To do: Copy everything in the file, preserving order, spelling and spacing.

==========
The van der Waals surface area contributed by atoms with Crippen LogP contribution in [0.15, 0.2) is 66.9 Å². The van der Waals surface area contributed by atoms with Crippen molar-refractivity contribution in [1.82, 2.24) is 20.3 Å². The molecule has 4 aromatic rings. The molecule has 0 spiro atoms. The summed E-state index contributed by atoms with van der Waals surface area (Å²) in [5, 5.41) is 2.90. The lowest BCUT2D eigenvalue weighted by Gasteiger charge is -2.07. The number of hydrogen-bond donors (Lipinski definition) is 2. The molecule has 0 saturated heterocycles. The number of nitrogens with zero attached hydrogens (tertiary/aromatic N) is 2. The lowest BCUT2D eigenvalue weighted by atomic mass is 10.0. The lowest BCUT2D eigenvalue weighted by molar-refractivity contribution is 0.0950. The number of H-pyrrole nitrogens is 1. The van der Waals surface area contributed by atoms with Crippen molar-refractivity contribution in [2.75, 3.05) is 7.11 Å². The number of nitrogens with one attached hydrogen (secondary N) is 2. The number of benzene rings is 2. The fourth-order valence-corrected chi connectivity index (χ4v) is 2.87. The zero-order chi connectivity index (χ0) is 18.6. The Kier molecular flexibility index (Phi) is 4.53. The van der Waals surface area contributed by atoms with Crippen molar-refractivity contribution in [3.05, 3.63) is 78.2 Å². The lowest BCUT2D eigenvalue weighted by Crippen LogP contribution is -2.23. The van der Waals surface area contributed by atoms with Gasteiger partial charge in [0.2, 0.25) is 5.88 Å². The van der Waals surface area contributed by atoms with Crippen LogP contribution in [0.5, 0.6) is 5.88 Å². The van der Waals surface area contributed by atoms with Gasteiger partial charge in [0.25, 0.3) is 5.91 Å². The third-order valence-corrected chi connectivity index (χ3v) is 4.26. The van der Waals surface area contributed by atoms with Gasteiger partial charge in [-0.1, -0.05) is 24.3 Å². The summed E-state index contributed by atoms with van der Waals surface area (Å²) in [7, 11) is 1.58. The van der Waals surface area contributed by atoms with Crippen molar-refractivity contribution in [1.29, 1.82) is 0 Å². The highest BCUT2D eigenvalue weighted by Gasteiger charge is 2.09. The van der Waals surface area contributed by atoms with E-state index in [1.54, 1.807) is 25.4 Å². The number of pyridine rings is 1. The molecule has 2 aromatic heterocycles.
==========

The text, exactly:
The van der Waals surface area contributed by atoms with Crippen LogP contribution in [0.15, 0.2) is 66.9 Å². The van der Waals surface area contributed by atoms with Crippen molar-refractivity contribution in [1.82, 2.24) is 20.3 Å². The molecule has 4 aromatic rings. The molecule has 0 spiro atoms. The summed E-state index contributed by atoms with van der Waals surface area (Å²) in [5, 5.41) is 2.90. The lowest BCUT2D eigenvalue weighted by Gasteiger charge is -2.07. The number of hydrogen-bond donors (Lipinski definition) is 2. The molecule has 0 saturated heterocycles. The number of nitrogens with zero attached hydrogens (tertiary/aromatic N) is 2. The lowest BCUT2D eigenvalue weighted by atomic mass is 10.0. The lowest BCUT2D eigenvalue weighted by molar-refractivity contribution is 0.0950. The number of H-pyrrole nitrogens is 1. The van der Waals surface area contributed by atoms with Crippen molar-refractivity contribution in [2.75, 3.05) is 7.11 Å². The number of nitrogens with one attached hydrogen (secondary N) is 2. The number of benzene rings is 2. The fourth-order valence-corrected chi connectivity index (χ4v) is 2.87. The zero-order chi connectivity index (χ0) is 18.6. The Kier molecular flexibility index (Phi) is 4.53. The van der Waals surface area contributed by atoms with Crippen molar-refractivity contribution in [3.05, 3.63) is 78.2 Å². The lowest BCUT2D eigenvalue weighted by Crippen LogP contribution is -2.23. The van der Waals surface area contributed by atoms with Gasteiger partial charge in [0.2, 0.25) is 5.88 Å². The van der Waals surface area contributed by atoms with Crippen LogP contribution in [0.5, 0.6) is 5.88 Å². The van der Waals surface area contributed by atoms with Gasteiger partial charge in [0.25, 0.3) is 5.91 Å². The third-order valence-corrected chi connectivity index (χ3v) is 4.26. The van der Waals surface area contributed by atoms with Gasteiger partial charge in [-0.1, -0.05) is 24.3 Å². The summed E-state index contributed by atoms with van der Waals surface area (Å²) in [7, 11) is 1.58. The van der Waals surface area contributed by atoms with Crippen molar-refractivity contribution in [1.29, 1.82) is 0 Å². The highest BCUT2D eigenvalue weighted by Gasteiger charge is 2.09. The van der Waals surface area contributed by atoms with E-state index in [1.54, 1.807) is 25.4 Å². The number of pyridine rings is 1. The molecule has 2 aromatic heterocycles.